Build your dream staff.

When I first arrived at Acadia, I was the only person on staff to handle ten varsity teams, consisting of three hundred varsity athletes. It’s easy to be frustrated that you are under staffed, overworked, and can’t provide the level of service you think other people at big institutions are getting. Instead of leaving to a bigger staff, create the staff of your dreams where you are. Doing so will only solidify trust with your athletes and coaches that you’re fully invested in their development and performance. With the value that you bring in terms of coach:athlete ratio, and being able to do more, you’ll create opportunity for increased financial support. The key is finding people who are passionate about what your goals, and mentoring them to have the skills to expand the service you are providing your athletes. Early on, I reached out to our department of Kinesiology and connected with professors that taught courses covering theories of exercise prescription. Approach these professors, whether they are at your school, or an institution nearby. Most university students lack practical experience, so provide them with an experience, not just showing them what training looks like, and how to clean up. If you take an approach of servant leadership, you should be presenting a service to the professor where their students can augment their skills and more polished graduates who look great on their degree program.

What you should be looking for in potential staff/interns:

1. Reliability: having additional stuff should increase the level of service you offer, not cause headaches for you as a coach when they’re absent. Be careful taking the eager beavers. If they’re already volunteering for several other groups, then tread carefully. Once midterm time hits, they’ll be quick to leave you in a bind to keep up with other priorities.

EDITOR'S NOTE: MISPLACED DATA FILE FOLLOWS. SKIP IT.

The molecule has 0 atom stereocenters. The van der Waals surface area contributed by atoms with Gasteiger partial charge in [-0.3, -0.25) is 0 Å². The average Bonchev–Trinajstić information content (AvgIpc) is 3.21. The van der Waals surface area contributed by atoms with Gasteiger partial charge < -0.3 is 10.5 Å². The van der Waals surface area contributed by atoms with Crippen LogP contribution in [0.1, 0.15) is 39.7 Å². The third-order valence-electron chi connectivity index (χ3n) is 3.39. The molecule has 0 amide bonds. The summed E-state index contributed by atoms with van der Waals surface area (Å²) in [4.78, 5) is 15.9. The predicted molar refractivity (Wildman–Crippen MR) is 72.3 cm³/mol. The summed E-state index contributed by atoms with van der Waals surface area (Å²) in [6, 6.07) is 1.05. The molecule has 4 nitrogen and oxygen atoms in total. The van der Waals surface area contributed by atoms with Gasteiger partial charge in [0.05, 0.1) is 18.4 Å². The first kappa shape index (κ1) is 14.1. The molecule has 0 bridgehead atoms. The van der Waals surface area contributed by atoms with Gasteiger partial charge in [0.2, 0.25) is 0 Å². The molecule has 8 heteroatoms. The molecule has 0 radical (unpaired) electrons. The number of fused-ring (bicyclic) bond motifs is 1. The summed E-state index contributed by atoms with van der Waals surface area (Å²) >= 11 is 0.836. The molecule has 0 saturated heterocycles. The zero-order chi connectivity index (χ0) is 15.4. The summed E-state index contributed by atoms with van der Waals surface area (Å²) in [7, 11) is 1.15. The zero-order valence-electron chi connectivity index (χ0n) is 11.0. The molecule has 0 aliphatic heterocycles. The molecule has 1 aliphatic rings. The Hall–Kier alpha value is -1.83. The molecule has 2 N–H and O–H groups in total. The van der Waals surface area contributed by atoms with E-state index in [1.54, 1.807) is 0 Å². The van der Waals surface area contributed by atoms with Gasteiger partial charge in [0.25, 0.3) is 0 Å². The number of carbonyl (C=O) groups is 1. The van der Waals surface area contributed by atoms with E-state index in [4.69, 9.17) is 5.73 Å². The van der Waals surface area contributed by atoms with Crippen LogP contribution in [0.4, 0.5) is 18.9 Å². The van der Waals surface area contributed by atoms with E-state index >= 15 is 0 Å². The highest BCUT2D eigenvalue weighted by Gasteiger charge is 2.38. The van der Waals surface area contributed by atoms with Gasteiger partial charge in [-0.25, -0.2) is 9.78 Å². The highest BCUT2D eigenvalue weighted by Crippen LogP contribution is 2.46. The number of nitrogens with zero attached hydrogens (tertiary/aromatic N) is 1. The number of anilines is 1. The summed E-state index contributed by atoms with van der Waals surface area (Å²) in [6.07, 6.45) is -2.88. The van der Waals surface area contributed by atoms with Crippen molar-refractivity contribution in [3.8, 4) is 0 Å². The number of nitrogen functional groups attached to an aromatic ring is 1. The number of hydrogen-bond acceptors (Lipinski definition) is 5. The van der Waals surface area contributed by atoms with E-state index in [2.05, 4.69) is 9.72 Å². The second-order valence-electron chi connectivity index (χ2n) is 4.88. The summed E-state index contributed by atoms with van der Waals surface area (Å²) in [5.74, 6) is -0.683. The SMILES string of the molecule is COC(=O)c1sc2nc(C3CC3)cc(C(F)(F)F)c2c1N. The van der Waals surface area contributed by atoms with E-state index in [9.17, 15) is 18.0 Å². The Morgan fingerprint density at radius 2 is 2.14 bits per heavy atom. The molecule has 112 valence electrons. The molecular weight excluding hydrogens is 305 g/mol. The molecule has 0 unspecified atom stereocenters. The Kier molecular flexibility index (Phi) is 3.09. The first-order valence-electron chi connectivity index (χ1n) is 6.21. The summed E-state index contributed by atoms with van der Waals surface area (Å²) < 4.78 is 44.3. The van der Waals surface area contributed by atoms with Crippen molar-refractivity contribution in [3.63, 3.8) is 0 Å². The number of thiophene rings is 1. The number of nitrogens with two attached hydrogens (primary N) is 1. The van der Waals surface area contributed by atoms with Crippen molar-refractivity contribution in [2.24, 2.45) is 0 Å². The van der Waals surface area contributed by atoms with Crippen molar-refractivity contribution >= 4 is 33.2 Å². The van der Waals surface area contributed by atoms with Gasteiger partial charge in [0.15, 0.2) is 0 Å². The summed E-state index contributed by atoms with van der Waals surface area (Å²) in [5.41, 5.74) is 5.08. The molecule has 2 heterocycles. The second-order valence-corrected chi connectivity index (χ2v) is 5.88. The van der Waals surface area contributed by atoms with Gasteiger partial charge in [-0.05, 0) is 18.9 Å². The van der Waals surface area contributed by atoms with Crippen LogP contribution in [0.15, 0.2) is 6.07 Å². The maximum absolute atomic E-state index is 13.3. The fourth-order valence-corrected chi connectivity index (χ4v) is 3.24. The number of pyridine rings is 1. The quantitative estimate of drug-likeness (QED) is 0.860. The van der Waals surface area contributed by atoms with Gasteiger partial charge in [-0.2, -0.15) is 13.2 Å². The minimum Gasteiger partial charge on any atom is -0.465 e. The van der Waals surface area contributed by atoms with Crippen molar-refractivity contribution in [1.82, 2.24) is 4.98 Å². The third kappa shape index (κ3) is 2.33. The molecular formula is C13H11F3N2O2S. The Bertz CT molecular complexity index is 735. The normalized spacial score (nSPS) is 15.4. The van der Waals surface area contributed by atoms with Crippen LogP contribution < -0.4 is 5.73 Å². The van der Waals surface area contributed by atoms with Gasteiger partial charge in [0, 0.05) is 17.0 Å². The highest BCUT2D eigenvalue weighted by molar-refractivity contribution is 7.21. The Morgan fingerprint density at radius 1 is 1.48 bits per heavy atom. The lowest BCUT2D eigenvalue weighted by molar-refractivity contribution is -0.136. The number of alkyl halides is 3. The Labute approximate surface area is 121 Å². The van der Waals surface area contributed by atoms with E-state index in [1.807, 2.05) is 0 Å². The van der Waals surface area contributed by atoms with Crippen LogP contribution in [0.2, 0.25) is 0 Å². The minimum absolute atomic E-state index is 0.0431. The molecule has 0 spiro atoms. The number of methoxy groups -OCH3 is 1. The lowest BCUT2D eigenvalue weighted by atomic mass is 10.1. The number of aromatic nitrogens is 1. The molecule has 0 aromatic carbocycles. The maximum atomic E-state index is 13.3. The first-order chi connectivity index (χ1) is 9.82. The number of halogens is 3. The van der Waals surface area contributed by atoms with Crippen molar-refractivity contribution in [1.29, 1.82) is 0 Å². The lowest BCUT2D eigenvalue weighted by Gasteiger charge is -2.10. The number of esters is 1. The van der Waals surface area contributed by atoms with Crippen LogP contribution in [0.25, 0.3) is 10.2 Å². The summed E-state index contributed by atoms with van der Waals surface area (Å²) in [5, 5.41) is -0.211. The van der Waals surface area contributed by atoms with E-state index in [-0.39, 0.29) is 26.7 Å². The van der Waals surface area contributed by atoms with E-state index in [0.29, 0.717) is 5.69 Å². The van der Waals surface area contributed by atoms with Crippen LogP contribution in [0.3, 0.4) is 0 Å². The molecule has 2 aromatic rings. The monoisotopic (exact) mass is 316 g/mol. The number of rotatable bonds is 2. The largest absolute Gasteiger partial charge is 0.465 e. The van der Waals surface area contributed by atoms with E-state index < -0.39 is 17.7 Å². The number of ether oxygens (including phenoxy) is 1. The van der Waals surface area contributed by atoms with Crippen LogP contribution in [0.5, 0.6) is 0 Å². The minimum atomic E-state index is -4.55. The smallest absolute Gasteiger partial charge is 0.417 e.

2. Great people: no one wants to listen a jerk, or someone who is only there for themselves. If you wouldn’t want to hang out with this person, then neither will your athletes. Having a great person, with a diverse personality will allow them to adapt and relate to each individual athlete. Take the time to get to know potential interns, since first impressions may fail you. One of my first interns looked like an intimidating presence, however he had the personality and smile to connect with anyone from 25-year-old meatheads to 12 year old females, and create amazing experiences throughout.

3. Some training experience: they don’t need a lot, but they have to have been in the gym before, otherwise you’ll be teaching them the basic technical skills, as well as coaching skills. Some coaches rank this trait too high, and only look for people who are great in the gym, or track. Having someone with little experience is almost better, because they will learn everything your way, which will ensure that all training sessions are coached with one consistent session. Think of it in terms of having one way of preparing a dish in a restaurant, you want to make sure that each one tastes as good as the one before it. In the end, new habits are easier to create then breaking old habits.